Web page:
PARP Inhibitors in Ovarian Cancer - Episode 3
Matthew A. Powell, MD:The ARIEL2 study was a randomized trial for patients after 2 prior platinum-based chemotherapiesand they might have had as many as 3—randomized to either placebo or rucaparib at 600 mg bid. And these are patients who either had a complete response or a partial response to their second platinum therapy. And, again, this group enrolled 3 different cohorts: the patients who had a germline mutation or a somatic mutation, a group that had a homologous recombination defect, and then a wild type group. These were all analyzed in a nested manner, and each of those cohorts, as you evaluate that, were statistically significant and showed benefit for all groups included.
The strategy for maintenance therapy for ovarian cancer is relatively new to us as far as routine practice. We’ve been investigating maintenance therapy in ovarian cancer for 20-plus years, and now we have drugs that are actually well tolerated and able to be utilized in this population. So when deciding on a maintenance PARP inhibitor, I think we can turn to studies like ARIEL2 to help inform us that the patients have good activity with manageable toxicity.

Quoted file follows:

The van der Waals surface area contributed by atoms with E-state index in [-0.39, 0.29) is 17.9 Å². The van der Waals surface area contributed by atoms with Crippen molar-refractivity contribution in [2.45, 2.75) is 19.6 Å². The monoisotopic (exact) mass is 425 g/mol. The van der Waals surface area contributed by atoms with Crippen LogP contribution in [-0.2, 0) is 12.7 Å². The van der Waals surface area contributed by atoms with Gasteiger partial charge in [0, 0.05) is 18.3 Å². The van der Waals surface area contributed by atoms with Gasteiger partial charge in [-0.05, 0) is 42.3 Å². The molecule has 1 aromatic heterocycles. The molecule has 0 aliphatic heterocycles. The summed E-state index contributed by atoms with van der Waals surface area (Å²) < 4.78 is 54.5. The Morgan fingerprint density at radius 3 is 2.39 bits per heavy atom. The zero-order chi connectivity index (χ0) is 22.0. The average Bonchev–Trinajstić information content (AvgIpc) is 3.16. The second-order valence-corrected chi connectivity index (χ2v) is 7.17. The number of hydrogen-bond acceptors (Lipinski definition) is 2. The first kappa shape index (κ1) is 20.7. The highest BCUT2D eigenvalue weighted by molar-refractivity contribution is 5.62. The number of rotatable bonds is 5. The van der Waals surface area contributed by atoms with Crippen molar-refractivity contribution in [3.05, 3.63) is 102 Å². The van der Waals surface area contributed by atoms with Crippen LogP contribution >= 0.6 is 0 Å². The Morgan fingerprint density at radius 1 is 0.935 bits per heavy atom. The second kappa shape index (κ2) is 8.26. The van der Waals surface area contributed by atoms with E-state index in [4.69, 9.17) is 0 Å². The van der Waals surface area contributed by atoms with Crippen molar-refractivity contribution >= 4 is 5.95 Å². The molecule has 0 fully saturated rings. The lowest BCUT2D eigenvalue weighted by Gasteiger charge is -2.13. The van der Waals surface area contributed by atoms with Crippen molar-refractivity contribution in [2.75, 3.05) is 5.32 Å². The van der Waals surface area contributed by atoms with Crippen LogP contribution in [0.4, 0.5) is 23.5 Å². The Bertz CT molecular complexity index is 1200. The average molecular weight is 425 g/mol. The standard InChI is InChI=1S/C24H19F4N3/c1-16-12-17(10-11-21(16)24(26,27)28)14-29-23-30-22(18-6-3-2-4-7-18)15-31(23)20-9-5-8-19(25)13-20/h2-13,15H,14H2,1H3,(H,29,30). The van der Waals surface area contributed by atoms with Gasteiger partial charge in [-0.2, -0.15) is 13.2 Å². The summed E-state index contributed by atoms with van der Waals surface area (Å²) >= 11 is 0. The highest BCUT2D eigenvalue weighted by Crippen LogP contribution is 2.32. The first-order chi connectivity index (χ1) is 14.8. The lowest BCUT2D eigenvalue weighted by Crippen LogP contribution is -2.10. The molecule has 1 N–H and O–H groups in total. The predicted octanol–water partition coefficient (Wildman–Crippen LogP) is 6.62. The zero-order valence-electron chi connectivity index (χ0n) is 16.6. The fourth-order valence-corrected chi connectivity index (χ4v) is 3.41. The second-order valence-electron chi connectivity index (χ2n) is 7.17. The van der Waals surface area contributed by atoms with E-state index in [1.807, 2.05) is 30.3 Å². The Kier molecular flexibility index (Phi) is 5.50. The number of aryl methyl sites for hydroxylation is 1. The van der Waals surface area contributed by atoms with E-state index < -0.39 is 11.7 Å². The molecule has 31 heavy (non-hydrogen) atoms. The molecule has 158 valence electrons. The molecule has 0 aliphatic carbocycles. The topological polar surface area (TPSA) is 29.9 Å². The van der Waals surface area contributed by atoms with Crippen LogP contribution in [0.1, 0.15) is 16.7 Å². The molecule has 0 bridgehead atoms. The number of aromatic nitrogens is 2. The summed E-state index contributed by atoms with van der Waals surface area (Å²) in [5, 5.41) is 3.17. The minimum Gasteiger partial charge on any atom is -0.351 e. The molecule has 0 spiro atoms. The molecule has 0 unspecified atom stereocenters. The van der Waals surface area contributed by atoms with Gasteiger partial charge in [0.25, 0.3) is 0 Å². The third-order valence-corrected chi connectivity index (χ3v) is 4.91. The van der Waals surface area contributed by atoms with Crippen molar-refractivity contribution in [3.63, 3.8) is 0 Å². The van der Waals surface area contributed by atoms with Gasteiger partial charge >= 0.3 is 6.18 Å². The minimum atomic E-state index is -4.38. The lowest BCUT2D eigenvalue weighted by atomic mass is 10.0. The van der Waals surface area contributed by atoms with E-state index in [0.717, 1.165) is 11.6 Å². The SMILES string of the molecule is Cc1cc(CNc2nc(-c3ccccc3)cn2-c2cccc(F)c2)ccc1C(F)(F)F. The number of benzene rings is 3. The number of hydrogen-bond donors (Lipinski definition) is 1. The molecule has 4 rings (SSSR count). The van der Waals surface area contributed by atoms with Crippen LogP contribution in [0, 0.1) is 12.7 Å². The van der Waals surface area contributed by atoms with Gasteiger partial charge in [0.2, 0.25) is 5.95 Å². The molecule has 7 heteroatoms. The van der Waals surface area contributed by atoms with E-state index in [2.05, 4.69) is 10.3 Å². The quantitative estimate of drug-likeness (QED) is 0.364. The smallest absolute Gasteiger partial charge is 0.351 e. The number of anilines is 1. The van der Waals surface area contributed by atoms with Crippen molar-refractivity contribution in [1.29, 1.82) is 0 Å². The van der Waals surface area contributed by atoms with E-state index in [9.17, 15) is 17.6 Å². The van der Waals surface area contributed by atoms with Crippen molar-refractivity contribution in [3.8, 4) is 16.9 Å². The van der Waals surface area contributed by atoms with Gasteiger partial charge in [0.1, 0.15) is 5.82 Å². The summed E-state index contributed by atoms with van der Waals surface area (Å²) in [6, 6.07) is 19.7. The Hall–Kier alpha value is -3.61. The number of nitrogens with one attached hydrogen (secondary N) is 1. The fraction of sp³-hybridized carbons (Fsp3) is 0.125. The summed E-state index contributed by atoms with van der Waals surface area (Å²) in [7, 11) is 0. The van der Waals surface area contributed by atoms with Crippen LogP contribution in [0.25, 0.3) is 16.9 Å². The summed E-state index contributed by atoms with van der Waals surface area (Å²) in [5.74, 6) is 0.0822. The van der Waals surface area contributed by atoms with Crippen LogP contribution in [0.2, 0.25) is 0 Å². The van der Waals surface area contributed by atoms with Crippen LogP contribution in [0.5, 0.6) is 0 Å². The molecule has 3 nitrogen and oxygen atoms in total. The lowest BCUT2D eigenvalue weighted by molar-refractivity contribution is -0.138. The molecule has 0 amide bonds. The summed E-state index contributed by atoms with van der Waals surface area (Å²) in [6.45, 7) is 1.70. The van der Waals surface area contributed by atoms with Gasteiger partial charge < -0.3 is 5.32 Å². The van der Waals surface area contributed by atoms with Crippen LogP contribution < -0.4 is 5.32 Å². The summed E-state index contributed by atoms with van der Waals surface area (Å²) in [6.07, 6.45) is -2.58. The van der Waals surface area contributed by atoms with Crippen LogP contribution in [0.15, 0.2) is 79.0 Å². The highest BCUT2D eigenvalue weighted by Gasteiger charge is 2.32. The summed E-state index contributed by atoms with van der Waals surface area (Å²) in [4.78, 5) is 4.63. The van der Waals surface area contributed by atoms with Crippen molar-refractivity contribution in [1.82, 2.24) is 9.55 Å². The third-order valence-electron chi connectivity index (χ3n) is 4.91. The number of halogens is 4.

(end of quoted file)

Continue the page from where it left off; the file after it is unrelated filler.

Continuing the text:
So, the ARIEL trial that led to approval of rucaparib in the maintenance setting just in the past month was, again, the large randomized trial showing the maintenance strategy of a benefit for these patients with very impressive hazard ratios of anywhere from 0.2 to 0.4, depending on the population that was investigated.
Other rucaparib studies are also looking at combinations with PD-1 inhibitors, with antivascular agents. I think we have quite a few exciting things in store for the PARP inhibitors.
Transcript edited for clarity.